The funny thing is, we had been hounded by this one particular (orthodox looking) guy for money several times over the last day. He had approached us no less than 4 times for charity. We turned him away each time as he was pushy. When we went into the Chabad house, at first, we went into a room where a bunch of Chabad men where eating lunch. The first one that I saw in the room was this guy! He said, “come in, eat some lunch with us.” I had already felt uncomfortable around this guy, so I (we) declined and asked where we could put on tefilin. He motioned "upstairs."

Imagine, one minute you have a beggar asking you for money and the next minute he is offering you lunch!  Right after taking this particular picture of him (to the right), he attempted again to chase me down for some charity, I must have had "sucker" stamped on my head.  Please note how had to get off of his cell phone call to beg!

On the way out to taking a walking tour of some of the other settlements outside the Old City, we passed the “gateway to hell” a valley called Gan Hedon, or in English Gan-adin. It actually exists! It doesn’t look like it’s reputation, it was kind of nice, with a park in it.

During our walking tour, we saw the many settlements of people such as the Armenians, Sephardis, Yemenites, Syrians, etc. We saw some college oriented communities, some newly renovated homes. People typically have their hot water heater on their roofs to heat water up for free from the sun.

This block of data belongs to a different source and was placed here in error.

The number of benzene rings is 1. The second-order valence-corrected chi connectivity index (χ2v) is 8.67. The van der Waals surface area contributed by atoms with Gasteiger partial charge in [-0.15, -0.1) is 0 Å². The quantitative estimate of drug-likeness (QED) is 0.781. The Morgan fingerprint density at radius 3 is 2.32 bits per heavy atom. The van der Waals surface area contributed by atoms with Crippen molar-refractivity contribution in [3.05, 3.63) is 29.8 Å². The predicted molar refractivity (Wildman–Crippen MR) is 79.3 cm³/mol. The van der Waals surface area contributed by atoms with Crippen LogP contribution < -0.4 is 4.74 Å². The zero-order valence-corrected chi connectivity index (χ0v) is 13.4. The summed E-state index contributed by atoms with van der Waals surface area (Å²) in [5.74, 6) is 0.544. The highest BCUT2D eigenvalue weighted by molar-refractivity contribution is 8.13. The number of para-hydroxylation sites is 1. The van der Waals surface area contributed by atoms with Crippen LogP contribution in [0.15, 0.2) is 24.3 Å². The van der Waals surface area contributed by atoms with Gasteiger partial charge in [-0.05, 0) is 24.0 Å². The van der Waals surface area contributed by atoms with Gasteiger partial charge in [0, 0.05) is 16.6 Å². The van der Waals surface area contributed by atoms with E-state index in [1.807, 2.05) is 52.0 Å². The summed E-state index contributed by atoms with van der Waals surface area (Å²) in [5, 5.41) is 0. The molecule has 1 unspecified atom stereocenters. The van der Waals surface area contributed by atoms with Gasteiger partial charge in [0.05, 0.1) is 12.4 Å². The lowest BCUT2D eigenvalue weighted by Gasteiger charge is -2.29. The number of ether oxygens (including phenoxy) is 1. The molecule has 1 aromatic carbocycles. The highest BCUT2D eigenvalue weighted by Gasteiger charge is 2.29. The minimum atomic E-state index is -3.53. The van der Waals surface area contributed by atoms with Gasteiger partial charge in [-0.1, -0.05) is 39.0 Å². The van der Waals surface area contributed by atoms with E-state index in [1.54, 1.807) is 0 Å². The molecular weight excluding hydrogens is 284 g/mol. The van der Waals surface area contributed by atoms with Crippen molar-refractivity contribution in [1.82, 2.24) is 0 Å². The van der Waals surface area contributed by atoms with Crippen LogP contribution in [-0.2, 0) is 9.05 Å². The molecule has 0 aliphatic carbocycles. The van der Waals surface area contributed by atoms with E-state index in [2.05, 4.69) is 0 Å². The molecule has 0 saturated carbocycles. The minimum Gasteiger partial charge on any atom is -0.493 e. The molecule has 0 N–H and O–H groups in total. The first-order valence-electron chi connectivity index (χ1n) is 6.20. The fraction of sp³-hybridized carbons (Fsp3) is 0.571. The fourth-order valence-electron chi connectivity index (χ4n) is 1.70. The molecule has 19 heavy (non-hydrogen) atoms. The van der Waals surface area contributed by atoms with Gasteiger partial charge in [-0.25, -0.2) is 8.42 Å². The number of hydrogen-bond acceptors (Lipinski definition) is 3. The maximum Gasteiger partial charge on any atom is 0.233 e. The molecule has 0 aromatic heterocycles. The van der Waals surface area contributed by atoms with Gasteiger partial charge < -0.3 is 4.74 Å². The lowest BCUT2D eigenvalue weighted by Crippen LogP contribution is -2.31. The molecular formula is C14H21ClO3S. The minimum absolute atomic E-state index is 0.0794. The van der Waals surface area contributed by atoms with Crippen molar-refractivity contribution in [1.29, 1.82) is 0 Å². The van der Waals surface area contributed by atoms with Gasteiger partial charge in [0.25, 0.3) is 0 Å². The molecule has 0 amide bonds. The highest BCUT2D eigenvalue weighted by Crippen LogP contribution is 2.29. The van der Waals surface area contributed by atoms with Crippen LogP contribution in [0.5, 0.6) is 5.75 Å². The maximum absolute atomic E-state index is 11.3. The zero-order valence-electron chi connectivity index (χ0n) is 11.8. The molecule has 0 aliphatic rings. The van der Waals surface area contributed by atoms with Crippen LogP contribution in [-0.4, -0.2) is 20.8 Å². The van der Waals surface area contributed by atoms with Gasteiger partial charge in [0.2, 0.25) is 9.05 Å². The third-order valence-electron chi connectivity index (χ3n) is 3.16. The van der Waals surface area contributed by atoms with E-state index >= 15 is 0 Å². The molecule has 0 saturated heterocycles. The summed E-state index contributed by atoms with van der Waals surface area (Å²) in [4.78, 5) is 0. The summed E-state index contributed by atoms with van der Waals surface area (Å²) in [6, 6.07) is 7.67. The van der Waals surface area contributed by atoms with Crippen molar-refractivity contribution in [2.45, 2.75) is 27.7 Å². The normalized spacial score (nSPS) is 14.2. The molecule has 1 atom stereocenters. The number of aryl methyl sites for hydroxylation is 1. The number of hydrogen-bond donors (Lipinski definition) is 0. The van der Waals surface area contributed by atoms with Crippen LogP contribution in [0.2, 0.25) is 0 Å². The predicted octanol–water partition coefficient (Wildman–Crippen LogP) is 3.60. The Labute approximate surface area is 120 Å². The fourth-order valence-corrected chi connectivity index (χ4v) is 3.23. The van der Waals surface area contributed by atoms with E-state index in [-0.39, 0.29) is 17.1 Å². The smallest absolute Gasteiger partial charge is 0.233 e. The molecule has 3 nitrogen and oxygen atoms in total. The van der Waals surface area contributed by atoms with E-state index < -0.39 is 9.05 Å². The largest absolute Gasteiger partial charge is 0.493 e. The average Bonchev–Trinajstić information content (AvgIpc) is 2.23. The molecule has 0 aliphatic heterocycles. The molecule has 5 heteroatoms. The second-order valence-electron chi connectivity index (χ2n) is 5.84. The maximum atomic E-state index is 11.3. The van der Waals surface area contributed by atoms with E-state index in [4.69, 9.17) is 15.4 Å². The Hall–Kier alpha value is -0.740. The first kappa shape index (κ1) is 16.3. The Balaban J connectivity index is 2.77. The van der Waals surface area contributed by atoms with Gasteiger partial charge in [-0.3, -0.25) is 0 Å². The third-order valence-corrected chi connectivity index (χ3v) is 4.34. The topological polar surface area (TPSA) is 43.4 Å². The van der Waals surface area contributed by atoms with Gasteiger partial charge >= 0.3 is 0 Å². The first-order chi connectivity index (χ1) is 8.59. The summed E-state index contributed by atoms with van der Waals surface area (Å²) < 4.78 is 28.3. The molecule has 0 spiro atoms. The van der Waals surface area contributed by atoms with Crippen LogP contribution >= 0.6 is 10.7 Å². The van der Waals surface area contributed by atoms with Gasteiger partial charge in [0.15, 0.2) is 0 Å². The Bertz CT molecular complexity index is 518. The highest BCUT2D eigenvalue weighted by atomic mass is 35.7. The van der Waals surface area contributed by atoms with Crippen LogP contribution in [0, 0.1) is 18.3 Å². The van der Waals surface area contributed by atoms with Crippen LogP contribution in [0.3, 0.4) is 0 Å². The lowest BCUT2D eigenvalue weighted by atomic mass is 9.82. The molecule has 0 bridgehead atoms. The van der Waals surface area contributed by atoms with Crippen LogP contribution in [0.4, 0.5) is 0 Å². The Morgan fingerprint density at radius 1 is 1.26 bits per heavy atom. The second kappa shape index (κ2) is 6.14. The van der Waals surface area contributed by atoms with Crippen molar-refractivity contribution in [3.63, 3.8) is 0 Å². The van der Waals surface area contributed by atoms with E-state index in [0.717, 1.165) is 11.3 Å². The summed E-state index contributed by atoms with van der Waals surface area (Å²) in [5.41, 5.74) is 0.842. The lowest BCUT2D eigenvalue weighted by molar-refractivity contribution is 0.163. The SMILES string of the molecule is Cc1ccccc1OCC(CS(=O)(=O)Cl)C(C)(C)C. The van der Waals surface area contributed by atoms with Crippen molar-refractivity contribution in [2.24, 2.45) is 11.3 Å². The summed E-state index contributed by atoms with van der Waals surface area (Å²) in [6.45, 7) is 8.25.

We saw a bunch of stray cats, they were all over the place.  We even saw a cat fight! We stood on the edge of Nashlaot an orthodox part of town, but didn’t go in since some of the women were dressed “inappropriately” meaning that they didn’t have their shoulders covered.

We came back to the Dan Panorama hotel and took in a 20 minute swim. Judy was there.  The water was cold and we decided to go back to the room. I showered and we took a 2 hour nap. When we woke, we went to Little Italy for dinner across from the hotel.  We had vouchers since we weren’t going to be with the group the following night. The food was good and bountiful, it was a milchadic restaurant. We then took a walk all the way up to Ben Yahuda street and took in the sites and sounds of a vibrant young Jerusalem community. The people here were out walking around enjoying the evening, shopping and a huge group of maybe 200 people outside watching the world cup game of France vs. Portugal. Nearly everyone (including many Yeshiva “looking” students) was rooting for France, I’m not sure why, as the French have no love of Jews.